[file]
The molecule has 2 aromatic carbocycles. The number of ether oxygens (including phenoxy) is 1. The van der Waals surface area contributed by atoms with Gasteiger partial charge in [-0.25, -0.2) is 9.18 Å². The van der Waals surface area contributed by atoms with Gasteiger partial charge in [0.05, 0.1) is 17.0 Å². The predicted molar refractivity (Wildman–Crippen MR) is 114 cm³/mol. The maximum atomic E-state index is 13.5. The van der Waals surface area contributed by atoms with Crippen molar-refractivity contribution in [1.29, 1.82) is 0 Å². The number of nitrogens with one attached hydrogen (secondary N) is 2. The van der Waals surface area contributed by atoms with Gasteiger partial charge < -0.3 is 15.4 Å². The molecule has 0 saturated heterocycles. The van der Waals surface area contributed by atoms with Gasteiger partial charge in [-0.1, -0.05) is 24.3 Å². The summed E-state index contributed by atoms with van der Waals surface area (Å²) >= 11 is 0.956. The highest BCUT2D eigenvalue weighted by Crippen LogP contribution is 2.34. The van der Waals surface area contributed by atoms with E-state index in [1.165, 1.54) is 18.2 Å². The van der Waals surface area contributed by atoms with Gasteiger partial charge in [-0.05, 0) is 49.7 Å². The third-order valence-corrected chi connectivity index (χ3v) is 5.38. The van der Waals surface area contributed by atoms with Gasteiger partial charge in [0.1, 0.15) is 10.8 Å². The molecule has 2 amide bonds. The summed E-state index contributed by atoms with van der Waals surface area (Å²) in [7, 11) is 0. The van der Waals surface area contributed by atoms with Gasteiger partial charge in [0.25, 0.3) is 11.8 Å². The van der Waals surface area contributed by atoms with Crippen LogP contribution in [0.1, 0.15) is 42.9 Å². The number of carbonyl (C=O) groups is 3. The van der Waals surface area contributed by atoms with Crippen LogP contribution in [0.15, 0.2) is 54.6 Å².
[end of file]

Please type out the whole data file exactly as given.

The molecule has 2 aromatic carbocycles. The number of ether oxygens (including phenoxy) is 1. The van der Waals surface area contributed by atoms with Gasteiger partial charge in [-0.25, -0.2) is 9.18 Å². The van der Waals surface area contributed by atoms with Gasteiger partial charge in [0.05, 0.1) is 17.0 Å². The predicted molar refractivity (Wildman–Crippen MR) is 114 cm³/mol. The maximum atomic E-state index is 13.5. The van der Waals surface area contributed by atoms with Crippen molar-refractivity contribution in [1.29, 1.82) is 0 Å². The number of nitrogens with one attached hydrogen (secondary N) is 2. The van der Waals surface area contributed by atoms with Gasteiger partial charge < -0.3 is 15.4 Å². The molecule has 0 saturated heterocycles. The van der Waals surface area contributed by atoms with Gasteiger partial charge in [-0.1, -0.05) is 24.3 Å². The summed E-state index contributed by atoms with van der Waals surface area (Å²) >= 11 is 0.956. The highest BCUT2D eigenvalue weighted by Crippen LogP contribution is 2.34. The van der Waals surface area contributed by atoms with E-state index in [1.165, 1.54) is 18.2 Å². The van der Waals surface area contributed by atoms with Gasteiger partial charge in [-0.05, 0) is 49.7 Å². The third-order valence-corrected chi connectivity index (χ3v) is 5.38. The van der Waals surface area contributed by atoms with Gasteiger partial charge in [0.1, 0.15) is 10.8 Å². The molecule has 2 amide bonds. The summed E-state index contributed by atoms with van der Waals surface area (Å²) in [7, 11) is 0. The van der Waals surface area contributed by atoms with Gasteiger partial charge in [0.25, 0.3) is 11.8 Å². The van der Waals surface area contributed by atoms with Crippen LogP contribution in [0.1, 0.15) is 42.9 Å². The number of carbonyl (C=O) groups is 3. The van der Waals surface area contributed by atoms with Crippen LogP contribution in [0.15, 0.2) is 54.6 Å².